Panicking residents in the northwestern city of Lanzhou, Gansu, swarmed supermarkets to clear bottled water off the shelves yesterday after authorities warned the city's drinking water contained excessive levels of a carcinogenic chemical.
The Lanzhou government yesterday afternoon asked residents not to drink tap water for 24 hours, Xinhua reported. The water supply was cut off in one industrial district, after tests taken in the morning showed benzene levels had reached 200 micrograms per litre - 20 times the national safety limit.
The widely used industrial chemical, when ingested through food or drinks, can cause vomiting, dizziness, convulsions and even death in large enough doses.
Photos posted online showed residents waiting in long queues to buy bottled water. A shop assistant in the city said: "I was delivering cartons of bottled water to a nearby store, but the van was stopped on the way by shoppers who snapped up all the water in minutes."
To help allay public fears, the government said carbon filtering was being used to absorb the chemical, and insisted the tap water was safe for "household uses other than drinking" - a claim that raised concerns with some environmental experts.
Du Sha, a Greenpeace toxins specialist, said benzene was harmful even by indirect contact.
"The level of the benzene was already 20 times the national safety limit … tap water is not only unsafe for drinking, it will also irritate eyes and skin when used for washing," Du said.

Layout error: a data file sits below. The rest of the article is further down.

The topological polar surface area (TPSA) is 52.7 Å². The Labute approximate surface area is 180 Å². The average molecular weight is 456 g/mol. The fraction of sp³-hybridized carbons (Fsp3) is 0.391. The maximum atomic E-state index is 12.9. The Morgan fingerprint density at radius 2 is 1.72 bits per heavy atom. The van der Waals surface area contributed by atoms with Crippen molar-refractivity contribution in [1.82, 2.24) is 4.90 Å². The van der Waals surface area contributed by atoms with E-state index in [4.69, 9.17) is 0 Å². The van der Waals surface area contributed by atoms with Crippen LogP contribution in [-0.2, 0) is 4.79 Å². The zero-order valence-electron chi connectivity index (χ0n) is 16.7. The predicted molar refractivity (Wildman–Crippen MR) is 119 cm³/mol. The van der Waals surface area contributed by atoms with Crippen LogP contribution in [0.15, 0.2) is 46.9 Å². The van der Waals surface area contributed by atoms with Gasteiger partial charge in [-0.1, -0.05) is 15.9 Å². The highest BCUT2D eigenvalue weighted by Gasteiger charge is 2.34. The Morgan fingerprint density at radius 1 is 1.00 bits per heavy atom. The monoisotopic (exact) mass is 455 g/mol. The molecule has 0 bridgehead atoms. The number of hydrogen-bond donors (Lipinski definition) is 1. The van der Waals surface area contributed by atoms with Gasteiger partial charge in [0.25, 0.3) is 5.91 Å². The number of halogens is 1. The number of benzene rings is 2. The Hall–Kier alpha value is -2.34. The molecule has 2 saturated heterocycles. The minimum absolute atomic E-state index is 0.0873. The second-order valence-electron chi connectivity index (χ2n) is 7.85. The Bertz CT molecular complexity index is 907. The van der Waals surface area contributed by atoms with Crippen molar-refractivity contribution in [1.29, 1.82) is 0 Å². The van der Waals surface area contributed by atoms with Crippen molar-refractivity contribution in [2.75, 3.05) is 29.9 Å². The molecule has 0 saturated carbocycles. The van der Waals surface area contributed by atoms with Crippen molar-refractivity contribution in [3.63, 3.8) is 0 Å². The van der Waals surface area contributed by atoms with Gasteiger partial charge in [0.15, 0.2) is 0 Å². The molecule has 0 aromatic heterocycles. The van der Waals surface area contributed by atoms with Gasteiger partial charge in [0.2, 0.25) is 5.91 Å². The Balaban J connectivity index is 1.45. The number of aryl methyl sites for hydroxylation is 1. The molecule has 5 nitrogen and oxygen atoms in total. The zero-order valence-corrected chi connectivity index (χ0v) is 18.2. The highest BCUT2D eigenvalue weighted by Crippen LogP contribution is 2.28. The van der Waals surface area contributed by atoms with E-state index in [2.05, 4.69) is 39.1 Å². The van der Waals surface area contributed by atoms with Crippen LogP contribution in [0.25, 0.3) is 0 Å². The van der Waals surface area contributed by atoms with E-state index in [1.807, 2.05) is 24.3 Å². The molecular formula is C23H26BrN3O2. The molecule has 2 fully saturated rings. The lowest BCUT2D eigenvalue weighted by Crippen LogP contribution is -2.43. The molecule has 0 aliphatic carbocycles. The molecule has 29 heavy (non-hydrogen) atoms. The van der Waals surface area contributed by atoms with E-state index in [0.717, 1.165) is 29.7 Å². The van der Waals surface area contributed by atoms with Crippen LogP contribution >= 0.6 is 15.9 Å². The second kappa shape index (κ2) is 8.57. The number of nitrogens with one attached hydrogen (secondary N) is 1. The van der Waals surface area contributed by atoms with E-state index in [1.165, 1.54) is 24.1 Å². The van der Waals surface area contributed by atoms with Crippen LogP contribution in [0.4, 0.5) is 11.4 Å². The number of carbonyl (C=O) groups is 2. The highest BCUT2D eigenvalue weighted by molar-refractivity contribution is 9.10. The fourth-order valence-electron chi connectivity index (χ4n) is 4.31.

Authorities were still struggling to pinpoint the source of the contamination.
The water supply company is majority owned by the city government, but the daily operations are carried out by British firm Veolia Water, which holds a 45 per cent stake.
Veolia said chemical plants might have spilled sewage into a channel near a water plant, Xinhua reported. Tian Hong, head of Lanzhou's water quality monitoring station, said "problems were found in a three-kilometre channel" that connected parts of the water plant, and that the channel had been closed.
The Gansu publicity department said the Yellow River, which runs through Lanzhou and supplies 90 per cent of the city's tap water, was not contaminated, although tests were continuing.
Du said many petrochemical plants in Lanzhou were built along the Yellow River.
"If the Yellow River is polluted, that would be a really serious problem as downstream cities will also be affected," Du said.
Lanzhou residents complained last month of a foul smell in tap water.More on this: